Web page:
Is there a mag switch on the grinder? If so, be sure that the generated leg (100 volt leg) isn't connected to the mag switch coil.

                      I'd do my first debugging with just the 3 phase motor on a bench, outside of the grinder. Once you are sure it runs fine, then bolt it to the grinder, wire it up and try again.

                      metalmagpie

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                      • #12
                        I would check continuity from each pair (9-3, 8-2, and 7-1) to the bundle of four wires. Each should show the same low resistance. At the same time, each pair to any other pair should show a low resistance, and the same resistance. If that checks out, then it should run. It should run about the same as any other 3 ph motor you have in use. If they all start and run normally, the converter must be ok, even if the measured voltage is off on one leg. You could have some bad caps in there to account for the voltage disparity- but it doesn't seem to me to be where your problem is.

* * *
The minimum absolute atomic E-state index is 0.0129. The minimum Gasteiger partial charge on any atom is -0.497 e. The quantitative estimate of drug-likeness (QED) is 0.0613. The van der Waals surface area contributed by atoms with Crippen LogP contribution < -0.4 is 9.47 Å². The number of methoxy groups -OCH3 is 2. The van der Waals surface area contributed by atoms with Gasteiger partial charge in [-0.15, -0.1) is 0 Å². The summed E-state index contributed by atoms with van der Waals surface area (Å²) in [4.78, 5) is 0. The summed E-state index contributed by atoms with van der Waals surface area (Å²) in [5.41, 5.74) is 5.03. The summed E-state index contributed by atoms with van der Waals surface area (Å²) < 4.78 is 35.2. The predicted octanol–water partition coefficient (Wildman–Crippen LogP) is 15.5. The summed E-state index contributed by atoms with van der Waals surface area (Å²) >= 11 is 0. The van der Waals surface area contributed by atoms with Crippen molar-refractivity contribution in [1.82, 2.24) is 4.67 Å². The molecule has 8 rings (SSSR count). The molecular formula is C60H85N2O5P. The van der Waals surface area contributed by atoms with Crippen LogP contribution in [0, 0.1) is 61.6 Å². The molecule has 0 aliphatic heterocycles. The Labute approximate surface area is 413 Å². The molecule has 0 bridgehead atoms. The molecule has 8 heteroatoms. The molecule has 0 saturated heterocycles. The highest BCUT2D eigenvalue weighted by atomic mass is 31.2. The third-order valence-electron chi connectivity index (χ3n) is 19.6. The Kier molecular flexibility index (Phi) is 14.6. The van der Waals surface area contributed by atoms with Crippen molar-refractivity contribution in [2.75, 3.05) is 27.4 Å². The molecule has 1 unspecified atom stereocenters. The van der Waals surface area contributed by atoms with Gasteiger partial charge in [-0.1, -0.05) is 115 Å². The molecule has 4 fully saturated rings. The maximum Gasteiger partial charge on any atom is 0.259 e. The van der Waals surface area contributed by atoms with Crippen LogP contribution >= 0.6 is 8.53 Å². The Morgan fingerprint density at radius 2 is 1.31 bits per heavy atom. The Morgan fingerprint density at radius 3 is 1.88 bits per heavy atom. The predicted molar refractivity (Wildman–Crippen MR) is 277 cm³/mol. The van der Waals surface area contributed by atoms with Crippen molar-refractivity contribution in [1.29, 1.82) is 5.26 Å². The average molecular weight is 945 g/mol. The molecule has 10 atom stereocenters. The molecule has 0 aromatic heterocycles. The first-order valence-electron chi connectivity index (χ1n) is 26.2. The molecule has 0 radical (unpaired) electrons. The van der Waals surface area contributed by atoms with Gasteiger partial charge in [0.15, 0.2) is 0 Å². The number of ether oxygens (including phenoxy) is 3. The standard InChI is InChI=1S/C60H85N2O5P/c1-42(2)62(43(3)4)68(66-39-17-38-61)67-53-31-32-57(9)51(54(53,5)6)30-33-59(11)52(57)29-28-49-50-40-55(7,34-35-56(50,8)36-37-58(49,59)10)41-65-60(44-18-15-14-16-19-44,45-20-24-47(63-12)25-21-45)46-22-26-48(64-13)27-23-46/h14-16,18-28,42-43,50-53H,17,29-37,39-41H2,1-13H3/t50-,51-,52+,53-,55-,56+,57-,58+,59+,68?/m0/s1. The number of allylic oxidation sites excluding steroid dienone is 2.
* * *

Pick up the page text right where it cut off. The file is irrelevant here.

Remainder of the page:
Perhaps one of the wires in the bundle of 4 is not making connection-
                        I seldom do anything within the scope of logical reason and calculated cost/benefit, etc- I'm following my passion-

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                        • #13